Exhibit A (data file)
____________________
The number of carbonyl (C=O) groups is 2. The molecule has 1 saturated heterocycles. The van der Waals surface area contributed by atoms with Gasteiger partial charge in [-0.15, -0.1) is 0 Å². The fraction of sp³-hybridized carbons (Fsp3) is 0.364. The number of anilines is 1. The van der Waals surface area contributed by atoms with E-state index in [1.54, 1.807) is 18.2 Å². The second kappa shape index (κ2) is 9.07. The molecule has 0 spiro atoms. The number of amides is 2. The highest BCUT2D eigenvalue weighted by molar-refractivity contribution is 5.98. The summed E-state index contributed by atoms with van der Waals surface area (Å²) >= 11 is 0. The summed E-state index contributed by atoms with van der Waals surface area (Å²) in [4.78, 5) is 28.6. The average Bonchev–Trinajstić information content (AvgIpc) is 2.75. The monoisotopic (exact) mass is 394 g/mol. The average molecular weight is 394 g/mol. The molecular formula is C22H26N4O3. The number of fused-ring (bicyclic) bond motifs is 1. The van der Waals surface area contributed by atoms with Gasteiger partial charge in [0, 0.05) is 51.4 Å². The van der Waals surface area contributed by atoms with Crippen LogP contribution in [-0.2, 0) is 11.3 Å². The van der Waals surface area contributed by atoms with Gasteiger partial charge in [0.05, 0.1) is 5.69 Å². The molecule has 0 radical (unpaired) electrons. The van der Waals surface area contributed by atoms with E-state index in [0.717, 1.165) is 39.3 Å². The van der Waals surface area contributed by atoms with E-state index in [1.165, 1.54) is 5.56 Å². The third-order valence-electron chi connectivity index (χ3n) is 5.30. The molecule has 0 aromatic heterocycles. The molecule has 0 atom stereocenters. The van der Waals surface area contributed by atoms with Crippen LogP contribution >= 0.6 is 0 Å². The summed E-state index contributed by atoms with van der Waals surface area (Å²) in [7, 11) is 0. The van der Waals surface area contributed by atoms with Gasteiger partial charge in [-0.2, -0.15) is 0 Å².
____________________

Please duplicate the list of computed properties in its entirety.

The number of carbonyl (C=O) groups is 2. The molecule has 1 saturated heterocycles. The van der Waals surface area contributed by atoms with Gasteiger partial charge in [-0.15, -0.1) is 0 Å². The fraction of sp³-hybridized carbons (Fsp3) is 0.364. The number of anilines is 1. The van der Waals surface area contributed by atoms with E-state index in [1.54, 1.807) is 18.2 Å². The second kappa shape index (κ2) is 9.07. The molecule has 0 spiro atoms. The number of amides is 2. The highest BCUT2D eigenvalue weighted by molar-refractivity contribution is 5.98. The summed E-state index contributed by atoms with van der Waals surface area (Å²) >= 11 is 0. The summed E-state index contributed by atoms with van der Waals surface area (Å²) in [4.78, 5) is 28.6. The average Bonchev–Trinajstić information content (AvgIpc) is 2.75. The monoisotopic (exact) mass is 394 g/mol. The average molecular weight is 394 g/mol. The molecular formula is C22H26N4O3. The number of fused-ring (bicyclic) bond motifs is 1. The van der Waals surface area contributed by atoms with Gasteiger partial charge in [0, 0.05) is 51.4 Å². The van der Waals surface area contributed by atoms with Crippen LogP contribution in [-0.2, 0) is 11.3 Å². The van der Waals surface area contributed by atoms with Gasteiger partial charge in [0.05, 0.1) is 5.69 Å². The molecule has 0 radical (unpaired) electrons. The van der Waals surface area contributed by atoms with E-state index in [0.717, 1.165) is 39.3 Å². The van der Waals surface area contributed by atoms with E-state index in [1.165, 1.54) is 5.56 Å². The third-order valence-electron chi connectivity index (χ3n) is 5.30. The molecule has 0 aromatic heterocycles. The molecule has 0 atom stereocenters. The van der Waals surface area contributed by atoms with Crippen LogP contribution >= 0.6 is 0 Å². The summed E-state index contributed by atoms with van der Waals surface area (Å²) in [7, 11) is 0. The van der Waals surface area contributed by atoms with Gasteiger partial charge in [-0.2, -0.15) is 0 Å².